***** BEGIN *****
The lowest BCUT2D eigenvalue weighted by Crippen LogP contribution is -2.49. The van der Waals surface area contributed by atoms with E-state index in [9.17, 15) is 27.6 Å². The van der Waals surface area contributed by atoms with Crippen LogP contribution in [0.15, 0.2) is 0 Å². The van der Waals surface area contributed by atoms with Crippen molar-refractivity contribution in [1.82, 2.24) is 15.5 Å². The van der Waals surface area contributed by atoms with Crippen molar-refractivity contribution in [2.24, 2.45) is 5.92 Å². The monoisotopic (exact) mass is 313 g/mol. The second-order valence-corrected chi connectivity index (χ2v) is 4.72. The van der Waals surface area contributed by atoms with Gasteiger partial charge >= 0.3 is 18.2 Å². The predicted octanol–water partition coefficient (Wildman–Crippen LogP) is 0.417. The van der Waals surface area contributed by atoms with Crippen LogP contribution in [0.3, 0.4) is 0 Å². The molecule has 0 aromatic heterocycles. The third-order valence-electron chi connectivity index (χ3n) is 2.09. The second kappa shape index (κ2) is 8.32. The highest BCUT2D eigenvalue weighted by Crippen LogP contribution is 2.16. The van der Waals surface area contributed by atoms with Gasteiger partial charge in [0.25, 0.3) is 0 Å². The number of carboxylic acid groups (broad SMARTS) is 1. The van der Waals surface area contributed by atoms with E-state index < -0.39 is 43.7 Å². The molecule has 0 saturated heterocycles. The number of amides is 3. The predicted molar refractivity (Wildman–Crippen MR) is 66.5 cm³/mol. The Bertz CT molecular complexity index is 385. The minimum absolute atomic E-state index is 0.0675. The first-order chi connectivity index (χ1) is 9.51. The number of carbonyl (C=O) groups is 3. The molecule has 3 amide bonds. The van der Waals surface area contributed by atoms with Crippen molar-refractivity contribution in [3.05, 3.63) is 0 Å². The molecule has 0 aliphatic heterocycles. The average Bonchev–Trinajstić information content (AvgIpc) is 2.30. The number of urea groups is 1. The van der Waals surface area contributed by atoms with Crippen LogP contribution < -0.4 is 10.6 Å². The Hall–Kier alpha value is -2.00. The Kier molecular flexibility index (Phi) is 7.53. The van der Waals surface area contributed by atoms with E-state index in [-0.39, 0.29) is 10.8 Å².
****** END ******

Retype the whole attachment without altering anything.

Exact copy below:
The lowest BCUT2D eigenvalue weighted by Crippen LogP contribution is -2.49. The van der Waals surface area contributed by atoms with E-state index in [9.17, 15) is 27.6 Å². The van der Waals surface area contributed by atoms with Crippen LogP contribution in [0.15, 0.2) is 0 Å². The van der Waals surface area contributed by atoms with Crippen molar-refractivity contribution in [1.82, 2.24) is 15.5 Å². The van der Waals surface area contributed by atoms with Crippen molar-refractivity contribution in [2.24, 2.45) is 5.92 Å². The monoisotopic (exact) mass is 313 g/mol. The second-order valence-corrected chi connectivity index (χ2v) is 4.72. The van der Waals surface area contributed by atoms with Gasteiger partial charge >= 0.3 is 18.2 Å². The predicted octanol–water partition coefficient (Wildman–Crippen LogP) is 0.417. The van der Waals surface area contributed by atoms with Crippen LogP contribution in [0.3, 0.4) is 0 Å². The molecule has 0 aromatic heterocycles. The third-order valence-electron chi connectivity index (χ3n) is 2.09. The second kappa shape index (κ2) is 8.32. The highest BCUT2D eigenvalue weighted by Crippen LogP contribution is 2.16. The van der Waals surface area contributed by atoms with Gasteiger partial charge in [0.25, 0.3) is 0 Å². The number of carboxylic acid groups (broad SMARTS) is 1. The van der Waals surface area contributed by atoms with E-state index < -0.39 is 43.7 Å². The molecule has 0 saturated heterocycles. The number of amides is 3. The predicted molar refractivity (Wildman–Crippen MR) is 66.5 cm³/mol. The Bertz CT molecular complexity index is 385. The minimum absolute atomic E-state index is 0.0675. The first-order chi connectivity index (χ1) is 9.51. The number of carbonyl (C=O) groups is 3. The molecule has 3 amide bonds. The van der Waals surface area contributed by atoms with Crippen molar-refractivity contribution in [3.05, 3.63) is 0 Å². The molecule has 0 aliphatic heterocycles. The average Bonchev–Trinajstić information content (AvgIpc) is 2.30. The number of urea groups is 1. The van der Waals surface area contributed by atoms with Crippen LogP contribution < -0.4 is 10.6 Å². The Hall–Kier alpha value is -2.00. The Kier molecular flexibility index (Phi) is 7.53. The van der Waals surface area contributed by atoms with E-state index in [-0.39, 0.29) is 10.8 Å².